The transfer chamber 512 (FIG. 5) has access to the four process chambers 504, 506, 508 and 510 as well as the preclean chamber 514 and the cooldown chamber 502. To effectuate transport of a structure amongst the chambers, the transfer chamber 512 contains a second robotic transport mechanism 532. The mechanism 532 has a transport blade 534 attached to its distal end for transporting the individual OEIC structures. In operation, the transport blade 534 of the second transport mechanism 532 retrieves an OEIC structure from the preclean chamber 514 and transfers that structure to the first stage of processing, for example, etching within chamber 504. Once the structure has been processed in chamber 504, the OEIC structure can be transported to for example chamber 510, and so on. Following completion of processing within the process chambers, the transport mechanism 532 moves the OEIC structure from the process chamber and transports the structure to the cooldown chamber 502. The structure is then removed from the cooldown chamber using the first transport mechanism 524 within the buffer chamber 516. Lastly, the processed OEIC structure 529 is placed in the transport cassette 527 within the loadlock chamber 522.
A cluster tool such as exemplary cluster tool 500, illustrated in FIG. 5, can be employed to execute processing steps of the novel techniques for fabricating Si—Ge waveguides of the present invention as follows. A first OEIC structure is fabricated, such that the structure provides a stack including a substrate layer, upon which is deposited a bottom cladding layer, followed by a layer of a first Si—Ge composition upon which a photoresist etch mask for etching a cavity is formed. Cluster tool 500 is then employed such that a vacuum environment is maintained during each of the transfers of the OEIC structure inside the cluster tool. Table F shows exemplary processing steps of the present invention as contemplated for execution in cluster tool 500.
etching the first OEIC structure utilizing the etch techniques
of the present invention for etching a cavity in the layer of a
first Si—Ge composition by employing a plasma comprising a
gas mixture including SF6 and one or more fluorocarbons,
wherein the cavity has optically smooth bottom and side
surfaces, and wherein the cavity does not extend to the
underlying bottom cladding layer, thereby forming a second
OEIC structure similar to the structure illustrated in FIG. 1B
removing the resist from the second OEIC structure, thereby
forming a third OEIC structure
depositing a conformal layer of a second Si—Ge composition
on the third OEIC structure, wherein the second Si—Ge
composition has a higher refractive index than the first Si—Ge
composition, thereby forming a fourth OEIC structure similar
to the structure illustrated in FIG. 1C
etching the fourth OEIC structure, employing an etch back
process, to define a core of the second Si—Ge composition in
the layer of the first Si—Ge composition, thereby forming a
fifth OEIC structure similar to the structure illustrated in
depositing a top cladding layer on the fifth OEIC structure,
thereby forming a sixth OEIC structure similar to the structure
illustrated in FIG. 1E, forming a waveguide having a core
comprising the second Si—Ge composition and having
optically smooth bottom and side surfaces that are embedded
within the first Si—Ge composition
The OEIC fabricating process shown in Table F illustrates a sequence of etching and deposition steps of the present invention, wherein the OEIC structure is maintained in a vacuum environment thus minimizing, or avoiding, the possible degradation of etched surfaces resulting form breaking vacuum prior to a subsequent layer deposition on the etched surface.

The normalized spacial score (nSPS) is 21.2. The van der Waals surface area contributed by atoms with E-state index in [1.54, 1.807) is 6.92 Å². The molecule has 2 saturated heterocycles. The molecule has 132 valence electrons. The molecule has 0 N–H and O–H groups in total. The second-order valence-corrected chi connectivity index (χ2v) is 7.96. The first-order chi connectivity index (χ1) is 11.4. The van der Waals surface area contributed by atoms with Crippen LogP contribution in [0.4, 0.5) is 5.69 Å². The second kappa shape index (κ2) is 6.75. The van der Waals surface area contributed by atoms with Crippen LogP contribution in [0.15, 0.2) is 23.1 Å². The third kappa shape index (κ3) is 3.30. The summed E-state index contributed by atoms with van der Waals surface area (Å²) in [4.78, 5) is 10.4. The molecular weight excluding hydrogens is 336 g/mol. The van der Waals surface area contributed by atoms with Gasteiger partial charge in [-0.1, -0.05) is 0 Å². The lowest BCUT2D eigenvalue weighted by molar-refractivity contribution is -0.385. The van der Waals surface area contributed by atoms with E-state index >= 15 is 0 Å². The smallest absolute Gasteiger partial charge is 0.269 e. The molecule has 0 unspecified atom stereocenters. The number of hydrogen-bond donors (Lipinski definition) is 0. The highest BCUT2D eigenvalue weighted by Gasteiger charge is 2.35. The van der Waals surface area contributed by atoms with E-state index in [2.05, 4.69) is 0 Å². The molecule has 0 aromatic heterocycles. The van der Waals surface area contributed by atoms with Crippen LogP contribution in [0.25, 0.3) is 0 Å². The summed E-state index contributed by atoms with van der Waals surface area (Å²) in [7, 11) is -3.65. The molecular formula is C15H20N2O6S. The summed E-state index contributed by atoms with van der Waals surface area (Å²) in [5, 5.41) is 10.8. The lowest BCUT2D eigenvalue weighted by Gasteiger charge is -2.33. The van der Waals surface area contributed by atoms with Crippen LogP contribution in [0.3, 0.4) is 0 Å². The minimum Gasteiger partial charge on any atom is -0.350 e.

Additionally, it is contemplated to employ cluster tool 500, depicted in FIG. 5, and executing a modification of the processing steps shown in Table F as follows. Employing chamber 504 for etching the fourth OEIC structure by employing an etch back process using the etch techniques of the present invention, to define a core of the second Si—Ge composition in the layer of the first Si—Ge composition, thereby forming a seventh OEIC structure including a core having an optically smooth top surface similar to the structure illustrated in FIG. 3B. Subsequently, employing chamber 506 for depositing a layer of the first Si—Ge composition on the seventh structure, thereby forming an eighth OEIC structure including a waveguide that is completely embedded in the first Si—Ge composition, and having optically smooth top, bottom and side surfaces similar to the structure illustrated in FIG. 3C. Then, employing chamber 508 for depositing a top cladding layer on the eighth structure, thereby forming a structure similar to the structure illustrated in FIG. 3D. Optionally, chamber 508 can be employed for depositing a top cladding layer on the seventh structure, thereby forming a structure wherein the core top surface is covered with the top cladding layer, while the core bottom and side surfaces are optically smooth surfaces that are embedded within the first Si—Ge composition.
The fabrication techniques of the present invention for forming an Si—Ge waveguide require a sequence of processing steps. Each processing step can be performed at a fabrication station. All or some of the fabrication stations and their respective processing steps can be integrated by means of a novel apparatus including a controller 600 illustrated in FIG. 6. Controller 600 is adapted for controlling a number of fabrication stations that are utilized in the formation of fabricated structures, such as the OEIC structures described in connection with FIGS. 1A-1E. As illustrated in FIG. 6, a novel manufacturing system 610 for fabricating OEIC structures includes controller 600 and a plurality of fabrication stations: 620, 622, 624, 626, 628, 630, 632 and 634. Additionally, system 610 has operative links 621, 623, 625, 627, 629, 631, 633 and 635 that provide connections between controller 600 and fabrication stations 620, 622, 624,626, 628, 630, 632 and 634 respectively. The novel apparatus includes a data structure such as a computer program that causes controller 600 to control the processing steps at each of the fabrication stations and to, optionally, regulate the sequence in which fabrication stations are used in order to form the novel structures.